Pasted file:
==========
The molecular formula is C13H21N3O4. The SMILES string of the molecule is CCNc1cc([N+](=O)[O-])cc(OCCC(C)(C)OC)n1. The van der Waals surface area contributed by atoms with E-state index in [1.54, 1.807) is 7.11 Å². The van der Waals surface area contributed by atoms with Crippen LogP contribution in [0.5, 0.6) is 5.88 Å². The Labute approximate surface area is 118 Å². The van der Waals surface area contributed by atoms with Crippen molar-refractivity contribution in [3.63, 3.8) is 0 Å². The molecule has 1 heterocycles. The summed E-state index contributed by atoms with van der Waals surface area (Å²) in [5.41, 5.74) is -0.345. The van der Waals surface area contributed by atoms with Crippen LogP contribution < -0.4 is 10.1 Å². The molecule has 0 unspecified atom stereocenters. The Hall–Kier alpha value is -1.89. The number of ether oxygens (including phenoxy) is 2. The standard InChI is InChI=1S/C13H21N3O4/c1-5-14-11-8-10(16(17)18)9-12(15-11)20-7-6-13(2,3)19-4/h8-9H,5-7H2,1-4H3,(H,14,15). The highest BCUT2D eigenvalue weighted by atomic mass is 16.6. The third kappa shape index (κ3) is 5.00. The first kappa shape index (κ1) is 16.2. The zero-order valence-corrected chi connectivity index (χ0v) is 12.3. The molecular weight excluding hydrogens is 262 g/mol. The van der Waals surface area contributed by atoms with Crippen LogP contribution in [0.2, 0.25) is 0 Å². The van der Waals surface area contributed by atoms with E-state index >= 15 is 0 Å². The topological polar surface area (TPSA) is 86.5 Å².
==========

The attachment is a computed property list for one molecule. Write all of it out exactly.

The molecular formula is C13H21N3O4. The SMILES string of the molecule is CCNc1cc([N+](=O)[O-])cc(OCCC(C)(C)OC)n1. The van der Waals surface area contributed by atoms with E-state index in [1.54, 1.807) is 7.11 Å². The van der Waals surface area contributed by atoms with Crippen LogP contribution in [0.5, 0.6) is 5.88 Å². The Labute approximate surface area is 118 Å². The van der Waals surface area contributed by atoms with Crippen molar-refractivity contribution in [3.63, 3.8) is 0 Å². The molecule has 1 heterocycles. The summed E-state index contributed by atoms with van der Waals surface area (Å²) in [5.41, 5.74) is -0.345. The van der Waals surface area contributed by atoms with Crippen LogP contribution < -0.4 is 10.1 Å². The molecule has 0 unspecified atom stereocenters. The Hall–Kier alpha value is -1.89. The number of ether oxygens (including phenoxy) is 2. The standard InChI is InChI=1S/C13H21N3O4/c1-5-14-11-8-10(16(17)18)9-12(15-11)20-7-6-13(2,3)19-4/h8-9H,5-7H2,1-4H3,(H,14,15). The highest BCUT2D eigenvalue weighted by atomic mass is 16.6. The third kappa shape index (κ3) is 5.00. The first kappa shape index (κ1) is 16.2. The zero-order valence-corrected chi connectivity index (χ0v) is 12.3. The molecular weight excluding hydrogens is 262 g/mol. The van der Waals surface area contributed by atoms with Crippen LogP contribution in [0.2, 0.25) is 0 Å². The van der Waals surface area contributed by atoms with E-state index >= 15 is 0 Å². The topological polar surface area (TPSA) is 86.5 Å².